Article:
Cherish Nero sits at a cafeteria table inside All Children’s Hospital, smiling at 7-year-old son Noah as he immerses himself in a Disney Junior video lighting up his iPad. She has been talking about the long, difficult road her little boy has traveled since the day he was born – a path that has been filled with just as many challenging turns for Cherish and husband Bill.
But whenever the young couple from Hudson, Florida feels the weight of their worries, they simply look at the second of their three children – Noah – and everything seems okay.
They know that the world-class care he receives at All Children’s Hospital Johns Hopkins Medicine in St. Petersburg for an array of challenges – including heart failure, cerebral palsy caused by a post-surgical stroke, autism and brittle bones – will keep him on course. In turn, Noah will keep his family going.
“He’s a wonderful boy, amazingly strong,” Cherish says. “We call it Noah Strength. If we have to get through something that’s hard, it’s time to pull up our Noah Strength. Because if he can do it, we can do it. With everything he’s been through, who are we to complain about something?”
Cherish, who projects a warm, upbeat demeanor, punctuated by frequent laughs, has been drawing extra strength from her son recently, preparing to travel with him to Washington, D.C., June 15-16 for Family Advocacy Day. She plans to tell lawmakers what hospitals like All Children’s mean for kids like Noah – and the desperate need for Medicaid funding to make vital, often life-and-death care possible.
Cherish had to leave her teaching job after Noah was born to devote herself fully to his care, leaving only Noah’s dad Bill, also a teacher, insured through work. Noah’s complex care is covered only by Medicaid.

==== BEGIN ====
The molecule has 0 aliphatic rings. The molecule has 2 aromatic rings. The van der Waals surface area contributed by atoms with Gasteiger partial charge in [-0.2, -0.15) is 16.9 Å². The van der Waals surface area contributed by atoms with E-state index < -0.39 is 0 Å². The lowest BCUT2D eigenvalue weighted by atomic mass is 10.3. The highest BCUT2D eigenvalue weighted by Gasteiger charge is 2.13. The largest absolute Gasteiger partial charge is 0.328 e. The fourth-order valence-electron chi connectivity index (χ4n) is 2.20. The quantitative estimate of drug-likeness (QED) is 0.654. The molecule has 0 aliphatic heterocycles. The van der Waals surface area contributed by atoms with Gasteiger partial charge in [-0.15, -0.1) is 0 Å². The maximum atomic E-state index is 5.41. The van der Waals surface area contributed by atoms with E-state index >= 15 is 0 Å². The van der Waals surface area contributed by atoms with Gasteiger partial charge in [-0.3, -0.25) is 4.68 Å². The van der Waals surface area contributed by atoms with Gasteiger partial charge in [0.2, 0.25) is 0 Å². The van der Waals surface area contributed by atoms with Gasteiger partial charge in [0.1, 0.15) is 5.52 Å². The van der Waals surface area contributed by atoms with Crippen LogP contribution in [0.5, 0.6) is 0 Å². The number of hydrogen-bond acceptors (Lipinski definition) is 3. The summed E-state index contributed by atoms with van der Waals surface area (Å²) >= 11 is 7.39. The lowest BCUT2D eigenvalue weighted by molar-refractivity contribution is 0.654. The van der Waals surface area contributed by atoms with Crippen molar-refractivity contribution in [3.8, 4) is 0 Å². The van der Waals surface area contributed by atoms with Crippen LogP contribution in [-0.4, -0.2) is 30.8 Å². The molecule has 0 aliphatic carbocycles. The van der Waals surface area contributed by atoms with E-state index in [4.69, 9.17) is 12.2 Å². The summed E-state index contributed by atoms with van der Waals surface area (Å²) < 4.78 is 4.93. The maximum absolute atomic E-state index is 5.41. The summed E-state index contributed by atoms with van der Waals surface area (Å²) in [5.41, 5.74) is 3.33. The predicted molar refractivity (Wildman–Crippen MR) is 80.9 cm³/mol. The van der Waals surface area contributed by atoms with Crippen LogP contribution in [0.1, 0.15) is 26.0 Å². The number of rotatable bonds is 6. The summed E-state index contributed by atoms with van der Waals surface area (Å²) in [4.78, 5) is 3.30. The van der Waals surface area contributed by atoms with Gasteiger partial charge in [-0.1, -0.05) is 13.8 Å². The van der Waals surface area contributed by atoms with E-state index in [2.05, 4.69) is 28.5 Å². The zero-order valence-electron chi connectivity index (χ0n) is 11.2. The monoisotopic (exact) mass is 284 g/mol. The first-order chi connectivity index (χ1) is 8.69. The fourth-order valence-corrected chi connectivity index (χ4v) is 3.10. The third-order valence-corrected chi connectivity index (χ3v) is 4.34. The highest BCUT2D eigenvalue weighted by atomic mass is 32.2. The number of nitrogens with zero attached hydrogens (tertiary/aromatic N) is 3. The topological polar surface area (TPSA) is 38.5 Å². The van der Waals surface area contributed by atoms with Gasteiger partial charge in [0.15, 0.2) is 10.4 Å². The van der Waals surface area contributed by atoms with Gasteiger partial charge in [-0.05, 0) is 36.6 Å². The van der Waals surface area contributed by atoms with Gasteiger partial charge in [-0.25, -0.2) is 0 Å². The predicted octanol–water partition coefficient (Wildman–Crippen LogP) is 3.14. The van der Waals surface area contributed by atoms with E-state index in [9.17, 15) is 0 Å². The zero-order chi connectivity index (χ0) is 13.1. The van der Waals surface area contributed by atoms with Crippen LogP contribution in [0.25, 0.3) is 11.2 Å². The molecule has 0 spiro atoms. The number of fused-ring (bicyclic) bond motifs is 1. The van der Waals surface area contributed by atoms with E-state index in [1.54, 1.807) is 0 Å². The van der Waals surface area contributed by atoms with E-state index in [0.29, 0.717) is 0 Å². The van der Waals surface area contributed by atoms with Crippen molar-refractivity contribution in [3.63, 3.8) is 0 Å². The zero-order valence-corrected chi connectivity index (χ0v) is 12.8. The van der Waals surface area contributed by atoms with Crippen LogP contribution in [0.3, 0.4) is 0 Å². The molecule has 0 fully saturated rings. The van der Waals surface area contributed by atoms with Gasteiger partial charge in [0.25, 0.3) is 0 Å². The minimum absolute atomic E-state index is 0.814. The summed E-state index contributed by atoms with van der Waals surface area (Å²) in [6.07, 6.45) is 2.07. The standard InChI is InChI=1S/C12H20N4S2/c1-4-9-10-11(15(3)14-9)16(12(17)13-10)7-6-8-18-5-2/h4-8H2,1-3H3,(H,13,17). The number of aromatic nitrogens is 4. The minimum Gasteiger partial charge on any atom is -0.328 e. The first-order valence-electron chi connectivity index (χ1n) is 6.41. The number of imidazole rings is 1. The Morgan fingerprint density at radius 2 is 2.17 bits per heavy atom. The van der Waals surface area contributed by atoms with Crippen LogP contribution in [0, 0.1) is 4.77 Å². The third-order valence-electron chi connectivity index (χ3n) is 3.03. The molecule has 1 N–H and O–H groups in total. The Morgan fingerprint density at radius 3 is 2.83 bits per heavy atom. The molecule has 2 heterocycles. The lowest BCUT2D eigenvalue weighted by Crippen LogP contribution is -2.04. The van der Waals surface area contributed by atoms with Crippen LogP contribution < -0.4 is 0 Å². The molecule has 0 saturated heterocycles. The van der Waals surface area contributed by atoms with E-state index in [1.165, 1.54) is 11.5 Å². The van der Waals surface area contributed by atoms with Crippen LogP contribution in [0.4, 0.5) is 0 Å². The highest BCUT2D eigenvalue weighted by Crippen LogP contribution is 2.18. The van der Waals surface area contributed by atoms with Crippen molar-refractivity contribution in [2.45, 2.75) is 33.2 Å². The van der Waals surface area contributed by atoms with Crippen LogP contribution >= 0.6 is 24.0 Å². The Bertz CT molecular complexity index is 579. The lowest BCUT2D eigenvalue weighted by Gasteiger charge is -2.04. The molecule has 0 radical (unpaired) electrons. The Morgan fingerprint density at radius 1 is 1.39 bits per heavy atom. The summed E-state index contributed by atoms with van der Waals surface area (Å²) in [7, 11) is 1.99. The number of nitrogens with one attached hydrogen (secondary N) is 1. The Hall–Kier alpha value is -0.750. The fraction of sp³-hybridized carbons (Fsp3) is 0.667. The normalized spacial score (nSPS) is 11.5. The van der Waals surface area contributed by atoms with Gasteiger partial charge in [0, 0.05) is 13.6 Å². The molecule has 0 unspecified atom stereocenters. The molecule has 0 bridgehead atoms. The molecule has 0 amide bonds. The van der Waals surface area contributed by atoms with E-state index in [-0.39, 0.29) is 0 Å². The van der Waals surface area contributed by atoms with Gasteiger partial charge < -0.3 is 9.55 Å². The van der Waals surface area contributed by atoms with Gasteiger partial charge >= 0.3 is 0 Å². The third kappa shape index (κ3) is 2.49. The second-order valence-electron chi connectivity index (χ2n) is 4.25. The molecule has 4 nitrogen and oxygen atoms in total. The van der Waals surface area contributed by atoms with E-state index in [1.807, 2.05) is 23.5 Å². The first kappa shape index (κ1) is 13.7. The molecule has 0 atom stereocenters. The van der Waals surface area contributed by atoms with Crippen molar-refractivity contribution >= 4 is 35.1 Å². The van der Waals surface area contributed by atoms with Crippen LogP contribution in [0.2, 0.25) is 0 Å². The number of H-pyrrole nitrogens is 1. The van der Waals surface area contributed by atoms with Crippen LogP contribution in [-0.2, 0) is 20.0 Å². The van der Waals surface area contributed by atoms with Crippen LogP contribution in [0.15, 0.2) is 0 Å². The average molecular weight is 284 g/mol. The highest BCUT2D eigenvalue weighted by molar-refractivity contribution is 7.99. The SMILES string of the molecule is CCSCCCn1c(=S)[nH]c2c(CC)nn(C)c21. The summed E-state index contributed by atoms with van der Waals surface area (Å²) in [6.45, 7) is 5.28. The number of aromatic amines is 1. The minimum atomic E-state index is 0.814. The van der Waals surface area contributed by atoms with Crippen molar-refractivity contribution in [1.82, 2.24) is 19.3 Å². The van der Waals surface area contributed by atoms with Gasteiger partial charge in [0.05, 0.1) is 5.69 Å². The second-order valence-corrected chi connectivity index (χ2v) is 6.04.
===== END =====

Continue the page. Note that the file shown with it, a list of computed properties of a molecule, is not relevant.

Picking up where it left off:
“We rely on Medicaid, and I want lawmakers to see the face of a child whose life depends on the decisions they make,” Cherish says.
“Noah has gone through a lot and is lucky to have such a wonderful family,” adds All Children’s pediatric cardiologist Alfred Asante-Korang, M.D. “He’s done remarkably well, and his mom’s dedication has made a huge difference. He has some hearing and speech impairment, but he understands, and he’s coming along very, very well.”
The day after Noah was born, he began spitting up blood and had trouble breathing. An echocardiogram showed hypoplastic left heart syndrome, a complex birth defect in which the left side of the heart is critically underdeveloped.
The next thing they knew, Noah was aboard an All Children’s Hospital Critical Care Transport ambulance for an hour-long drive to St. Petersburg.
His first open heart surgery came at 3 weeks of age, a second one at six months and a third when he was 2. “He was 18 months old when his time at home finally exceeded his time in the hospital.” Cherish remembers. “It was such a big moment that we gave Noah a party.”
But more challenges lay ahead. The surgeries couldn’t save his heart due its particular anatomical issues. He was 3 when doctors recommended a heart transplant, but Dr. Asante-Korang (or “Dr. A-K”) was concerned that Noah’s developmental delays might prevent him from being considered a good candidate for transplant.
“Dr. A-K became our cheerleader as well as our doctor, urging us to get Noah caught up developmentally,” Cherish recalls. “I taught him sign language and we worked non-stop on standing and walking. He took his first steps when he was 4 and became fluent in sign language.”
Noah was approved for transplant and received his new heart at age 5, with pediatric surgeon James Quintessenza, M.D., performing the 16-hour operation. With a new heart, Noah quickly made developmental strides.
“He started talking, and everything was coming together,” says his mother.
Then Noah developed post-transplant lymphoproliferative disease (PTLD), a cancer-like complication that required two rounds of chemotherapy to bring under control.
In addition to follow-up cardiology care, the Neros are focused on other medical issues: osteoporosis (fragile bones) that requires regular trips to All Children’s for infusions; treatment for autism that was recently diagnosed; and physical, speech and behavioral therapy.
One day, Noah will need a new heart. But for now, he interacts playfully with his two sisters and continues to make progress. He loves to play baseball and basketball, is a big fan of Mickey Mouse and joins his family on 5K runs – being pushed on wheels – to help raise funds and awareness for people with special needs.
“I just know so many people are praying for him,” says Cherish. “He’s a miracle – it’s by the grace of God that he’s here.”
And moving forward, one day at a time, with Noah Strength.